Residents of Douglas County, Colorado, are familiar with hazardous winter weather. This year’s abundance of snowfall has reminded even our newest neighbors how intense local snowstorms can be! Yet even here, where snow is a part of life, some storms stand out as historic or otherwise unusual. Grab a warm blanket and cozy up, because in this post we’ll look at local snowstorm legends, daily life in the snow, and other snow-related fun facts from Douglas County’s historical record.
The Blizzard of 1913
One of the most infamous snowstorms in Douglas County’s written record was the blizzard of 1913. Intense snowfall in the first week of December trapped six children at the Cherry School for two days when horse-drawn wagons could not reach them. Thankfully, the one-room schoolhouse was stocked with plenty of firewood for the stove (a precaution taken for just such an emergency). John Jones, brother of several of the trapped children, made it to the school on the second day of the storm, but since the weather remained precarious they all hunkered down at the school for a second night, bringing Jones’s horse indoors, too. In the morning, they all trekked home over crusty ice and snow.
Those children were lucky. The same blizzard was not so forgiving to 77-year-old George Busbee, mail carrier for South Platte and West Creek. Visibility during the storm was so poor that his horse-drawn stagecoach tipped into the river, soaking him in ice-cold water. He released the horses from the overturned coach and rode one to a nearby cattle shed at Campbell’s Flat. Unfortunately, he could not go any farther and his frozen body was found days later.
Across the county, the 1913 blizzard halted transportation. Franktown citizens were snowed in for so long that mobility was limited for nearly seven weeks, during which time “many quilts were started and finished.” Photographs taken after the blizzard show men walking outside Castle Rock’s Keystone Hotel (now Castle Café) alongside snowbanks reaching up to their hats.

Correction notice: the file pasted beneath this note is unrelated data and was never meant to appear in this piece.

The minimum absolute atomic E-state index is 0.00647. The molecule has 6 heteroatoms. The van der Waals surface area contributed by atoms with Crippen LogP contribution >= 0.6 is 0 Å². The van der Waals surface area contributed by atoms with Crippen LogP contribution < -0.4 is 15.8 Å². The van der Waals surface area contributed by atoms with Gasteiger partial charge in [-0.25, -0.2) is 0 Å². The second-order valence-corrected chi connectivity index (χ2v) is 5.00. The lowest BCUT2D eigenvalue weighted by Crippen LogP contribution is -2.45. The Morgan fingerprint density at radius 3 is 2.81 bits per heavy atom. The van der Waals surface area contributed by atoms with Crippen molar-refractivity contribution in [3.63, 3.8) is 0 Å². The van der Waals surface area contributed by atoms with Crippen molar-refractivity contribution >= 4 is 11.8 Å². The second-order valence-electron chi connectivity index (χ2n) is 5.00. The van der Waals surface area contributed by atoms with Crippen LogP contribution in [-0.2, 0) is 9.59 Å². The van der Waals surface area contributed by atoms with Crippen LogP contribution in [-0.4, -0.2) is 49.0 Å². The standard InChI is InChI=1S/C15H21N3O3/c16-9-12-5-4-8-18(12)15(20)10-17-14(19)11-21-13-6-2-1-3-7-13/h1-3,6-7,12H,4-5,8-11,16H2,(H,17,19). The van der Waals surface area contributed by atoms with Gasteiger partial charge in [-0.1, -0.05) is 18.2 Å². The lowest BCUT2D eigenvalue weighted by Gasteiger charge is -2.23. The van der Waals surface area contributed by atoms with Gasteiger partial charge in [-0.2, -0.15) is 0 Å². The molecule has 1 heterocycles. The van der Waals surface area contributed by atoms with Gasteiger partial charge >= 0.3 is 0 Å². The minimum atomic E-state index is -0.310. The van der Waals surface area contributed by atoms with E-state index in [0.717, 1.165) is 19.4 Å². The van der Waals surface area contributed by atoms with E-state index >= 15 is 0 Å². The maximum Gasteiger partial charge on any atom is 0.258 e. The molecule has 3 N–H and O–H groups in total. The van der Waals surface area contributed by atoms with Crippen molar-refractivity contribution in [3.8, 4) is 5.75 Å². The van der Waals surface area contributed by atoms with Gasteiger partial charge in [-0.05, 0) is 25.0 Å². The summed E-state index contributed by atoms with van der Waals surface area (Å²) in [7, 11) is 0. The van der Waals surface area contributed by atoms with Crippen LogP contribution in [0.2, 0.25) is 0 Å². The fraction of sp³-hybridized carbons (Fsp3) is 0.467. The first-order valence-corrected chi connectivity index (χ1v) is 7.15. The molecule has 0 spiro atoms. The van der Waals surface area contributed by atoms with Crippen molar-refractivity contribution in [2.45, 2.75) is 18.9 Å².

Good Reasons to Let It Snow
Colorado snowstorms are not all death and destruction, though. A lighthearted snippet in the July 7, 1905, volume of the Castle Rock Journal reported that snowfall on July 2 disrupted Independence Day baseball games and racing celebrations in Leadville. “The regular Fourth of July snowstorm is ahead of time,” it quipped, tongue-in-cheek.
Just like today, a favorite snow sport of Douglas County’s historical residents was sledding. It wasn’t just a pastime for children, either. Some early 19th-century adults in our photo collections slid down the Arapaho Glacier near Boulder (pictured at right). And sometimes, when Perry Park’s ponds freeze over, you can still catch families ice skating and playing hockey, like they did in this photograph on Lake Waucondah, taken in 1972.
Aside from snow sports and play, Colorado’s snow is also incredibly important year-round. Snowpack provides drinking water and irrigation and keeps our plants and animals healthy.
Of course, we can’t forget that one of the best things about a good snowstorm is the excuse to snuggle up, as these Douglas County couples did in late January of 1883:
If this post makes you feel the need to get cozy yourself, here’s a fun wassail recipe from Archives & Local History’s local cookbooks collection. After all, we “don’t know if it will snow, but have a cup of cheer!” This item is part of Archives & Local History’s Library Staff Recipe Booklets, accession number 2019.036. View it and many more unique recipes in our local cookbooks collection at DCL in Castle Rock, Philip S. Miller. If you’re interested in learning more, ask Archives & Local History staff about how you can access original recipes, historical photographs, and more.